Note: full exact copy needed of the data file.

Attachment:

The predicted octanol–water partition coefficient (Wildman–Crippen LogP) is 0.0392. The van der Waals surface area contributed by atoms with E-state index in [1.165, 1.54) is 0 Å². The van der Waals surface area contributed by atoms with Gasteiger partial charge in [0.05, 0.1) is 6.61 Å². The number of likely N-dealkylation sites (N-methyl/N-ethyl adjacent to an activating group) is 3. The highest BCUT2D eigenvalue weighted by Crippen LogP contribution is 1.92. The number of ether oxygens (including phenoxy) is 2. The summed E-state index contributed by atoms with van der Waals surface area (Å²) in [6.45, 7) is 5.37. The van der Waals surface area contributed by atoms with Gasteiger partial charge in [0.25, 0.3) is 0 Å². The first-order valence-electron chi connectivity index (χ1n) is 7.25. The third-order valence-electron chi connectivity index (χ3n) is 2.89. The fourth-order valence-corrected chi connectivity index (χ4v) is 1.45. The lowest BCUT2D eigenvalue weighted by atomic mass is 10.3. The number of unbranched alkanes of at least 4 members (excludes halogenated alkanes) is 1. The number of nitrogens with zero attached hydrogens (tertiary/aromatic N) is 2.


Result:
The predicted octanol–water partition coefficient (Wildman–Crippen LogP) is 0.0392. The van der Waals surface area contributed by atoms with E-state index in [1.165, 1.54) is 0 Å². The van der Waals surface area contributed by atoms with Gasteiger partial charge in [0.05, 0.1) is 6.61 Å². The number of likely N-dealkylation sites (N-methyl/N-ethyl adjacent to an activating group) is 3. The highest BCUT2D eigenvalue weighted by Crippen LogP contribution is 1.92. The number of ether oxygens (including phenoxy) is 2. The summed E-state index contributed by atoms with van der Waals surface area (Å²) in [6.45, 7) is 5.37. The van der Waals surface area contributed by atoms with Gasteiger partial charge in [0.25, 0.3) is 0 Å². The first-order valence-electron chi connectivity index (χ1n) is 7.25. The third-order valence-electron chi connectivity index (χ3n) is 2.89. The fourth-order valence-corrected chi connectivity index (χ4v) is 1.45. The lowest BCUT2D eigenvalue weighted by atomic mass is 10.3. The number of unbranched alkanes of at least 4 members (excludes halogenated alkanes) is 1. The number of nitrogens with zero attached hydrogens (tertiary/aromatic N) is 2.